Similarly, the radar image downstream of the wind farm demonstrates that the wind farm stimulated a massive amount of evaporation, producing clouds immediately after passing through.

    Rich Davis
    Reply to  Rich Davis
    May 9, 2023 3:31 am

    On further consideration, while Mike Jonas may be right that the blades are disrupting the boundary layer and adding to the evaporation effect, I think that the main reason for the cloud formation behind the wind turbines is the pressure drop in the wake, in the presence of saturated water vapor.

    The partial pressure of water vapor is suddenly too high relative to the total pressure and also, since the Ideal Gas Law says PV=nRT => T=PV/nR, a lower pressure in the same volume and number of moles of gas must yield a lower temperature where the air will become supersaturated.

    Reply to  Rich Davis
    May 9, 2023 8:55 am

    “a lower pressure in the same volume and number of moles of gas must yield a lower temperature where the air will become supersaturated.”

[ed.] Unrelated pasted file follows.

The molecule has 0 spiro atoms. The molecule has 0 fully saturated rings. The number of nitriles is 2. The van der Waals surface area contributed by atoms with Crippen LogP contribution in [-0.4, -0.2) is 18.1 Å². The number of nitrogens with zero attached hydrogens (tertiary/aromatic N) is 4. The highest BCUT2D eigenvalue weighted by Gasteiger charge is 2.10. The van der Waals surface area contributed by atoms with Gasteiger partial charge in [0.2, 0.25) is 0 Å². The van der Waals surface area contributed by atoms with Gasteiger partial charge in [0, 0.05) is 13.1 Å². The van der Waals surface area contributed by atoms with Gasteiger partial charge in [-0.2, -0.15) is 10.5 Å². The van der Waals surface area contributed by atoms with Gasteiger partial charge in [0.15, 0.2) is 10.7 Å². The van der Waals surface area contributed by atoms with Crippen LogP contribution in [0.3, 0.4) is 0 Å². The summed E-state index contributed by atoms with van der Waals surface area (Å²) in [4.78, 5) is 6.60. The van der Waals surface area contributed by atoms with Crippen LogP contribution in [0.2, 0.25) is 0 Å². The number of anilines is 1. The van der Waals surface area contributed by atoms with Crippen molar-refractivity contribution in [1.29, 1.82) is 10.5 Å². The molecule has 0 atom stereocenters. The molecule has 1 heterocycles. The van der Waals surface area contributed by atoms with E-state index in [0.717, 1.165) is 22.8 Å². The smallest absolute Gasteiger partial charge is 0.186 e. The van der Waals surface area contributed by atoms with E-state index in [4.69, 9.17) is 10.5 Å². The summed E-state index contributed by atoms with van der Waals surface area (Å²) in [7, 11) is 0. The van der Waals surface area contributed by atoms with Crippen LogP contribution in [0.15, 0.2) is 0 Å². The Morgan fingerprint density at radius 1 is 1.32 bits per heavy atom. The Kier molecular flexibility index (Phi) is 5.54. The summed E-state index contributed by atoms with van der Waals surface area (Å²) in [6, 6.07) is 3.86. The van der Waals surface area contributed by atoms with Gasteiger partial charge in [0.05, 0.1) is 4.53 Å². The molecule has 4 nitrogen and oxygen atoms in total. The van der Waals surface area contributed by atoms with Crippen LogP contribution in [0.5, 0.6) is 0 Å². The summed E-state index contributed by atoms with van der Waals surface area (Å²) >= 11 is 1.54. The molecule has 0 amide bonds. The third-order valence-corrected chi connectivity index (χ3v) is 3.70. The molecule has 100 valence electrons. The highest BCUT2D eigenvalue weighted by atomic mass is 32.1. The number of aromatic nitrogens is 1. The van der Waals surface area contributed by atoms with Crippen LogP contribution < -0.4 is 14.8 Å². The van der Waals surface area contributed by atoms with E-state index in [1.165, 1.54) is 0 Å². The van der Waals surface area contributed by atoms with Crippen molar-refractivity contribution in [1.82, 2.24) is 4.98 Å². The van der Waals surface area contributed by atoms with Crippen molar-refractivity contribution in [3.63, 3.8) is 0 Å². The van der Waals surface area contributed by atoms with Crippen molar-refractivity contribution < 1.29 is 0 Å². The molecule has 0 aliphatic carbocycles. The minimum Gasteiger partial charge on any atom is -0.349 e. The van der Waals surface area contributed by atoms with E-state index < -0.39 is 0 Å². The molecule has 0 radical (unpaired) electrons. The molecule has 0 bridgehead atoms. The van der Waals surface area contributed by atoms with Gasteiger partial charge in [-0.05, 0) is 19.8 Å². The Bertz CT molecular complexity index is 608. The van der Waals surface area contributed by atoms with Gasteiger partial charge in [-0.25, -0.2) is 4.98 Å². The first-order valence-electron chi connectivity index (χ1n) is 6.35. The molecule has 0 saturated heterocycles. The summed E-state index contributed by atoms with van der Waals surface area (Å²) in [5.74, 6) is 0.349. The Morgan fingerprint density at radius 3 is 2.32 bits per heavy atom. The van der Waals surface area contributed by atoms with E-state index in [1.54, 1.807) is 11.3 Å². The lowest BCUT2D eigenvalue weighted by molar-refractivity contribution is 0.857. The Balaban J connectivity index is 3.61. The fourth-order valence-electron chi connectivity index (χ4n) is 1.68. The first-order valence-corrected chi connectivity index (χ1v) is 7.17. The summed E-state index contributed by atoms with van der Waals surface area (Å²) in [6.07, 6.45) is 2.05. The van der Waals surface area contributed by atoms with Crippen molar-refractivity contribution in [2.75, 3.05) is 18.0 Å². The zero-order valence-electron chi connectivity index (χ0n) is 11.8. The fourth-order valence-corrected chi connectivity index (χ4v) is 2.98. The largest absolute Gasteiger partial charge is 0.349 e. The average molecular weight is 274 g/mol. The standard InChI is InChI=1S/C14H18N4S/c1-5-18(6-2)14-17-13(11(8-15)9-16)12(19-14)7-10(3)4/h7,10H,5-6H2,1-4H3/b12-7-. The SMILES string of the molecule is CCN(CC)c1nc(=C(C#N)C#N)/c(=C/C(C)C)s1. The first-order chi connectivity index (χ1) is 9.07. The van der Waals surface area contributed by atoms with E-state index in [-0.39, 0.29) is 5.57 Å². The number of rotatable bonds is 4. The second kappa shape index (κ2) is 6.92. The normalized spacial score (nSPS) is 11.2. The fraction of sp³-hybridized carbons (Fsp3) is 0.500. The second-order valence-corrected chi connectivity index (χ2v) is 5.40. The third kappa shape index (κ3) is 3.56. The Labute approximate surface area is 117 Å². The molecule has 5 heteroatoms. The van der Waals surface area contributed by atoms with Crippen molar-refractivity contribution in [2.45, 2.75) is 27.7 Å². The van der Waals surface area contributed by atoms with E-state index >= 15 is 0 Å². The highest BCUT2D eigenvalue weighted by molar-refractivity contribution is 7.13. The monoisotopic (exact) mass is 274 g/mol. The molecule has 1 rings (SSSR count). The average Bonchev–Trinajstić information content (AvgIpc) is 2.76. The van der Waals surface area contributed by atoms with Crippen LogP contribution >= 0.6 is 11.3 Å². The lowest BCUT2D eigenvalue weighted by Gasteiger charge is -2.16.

This is how air compressors accumulate water, and need to be purged.

    Richard M
    Reply to  Rich Davis
    May 9, 2023 7:04 am

    Warming doesn’t cause drought, Richard M.

    I didn’t say it did. Sorry I wasn’t clear. Less evaporation would be the cause.

    Rich Davis
    Reply to  Richard M
    May 9, 2023 2:59 pm

    Do you mean less evaporation upwind? Yes, that could be the cause of less rain, which is the cause of drought, which is the cause of hot weather in drought-stricken areas.

    Seems however that less rain can be for many reasons. It could be because of less sunshine, more clouds, weaker solar output, or more aerosols. But it could also be that you’re in the part of a Hadley cell where dry air descends. It could be that winds driving up a mountain range precipitate moisture (orographic precipitation) so that the air reaching you is dry.

    Most of the conditions I mentioned are fairly stable year to year. Mountain ranges don’t pop up in a season. The Inter-Tropical Convergence Zone moves north-south in a predictable pattern.

    What if UK windmills are precipitating North Atlantic moisture before the air reaches Germany? Well, anyway something is causing there to be less rain or faster evaporation or both.

    May 8, 2023 12:49 am

    Wind power flux IN the atmosphere reaches over 1000 times more than the long wave radiative power flux OUT of the atmosphere. And the wind acts over a vastly larger area from ground level to more than 14,000m altitude.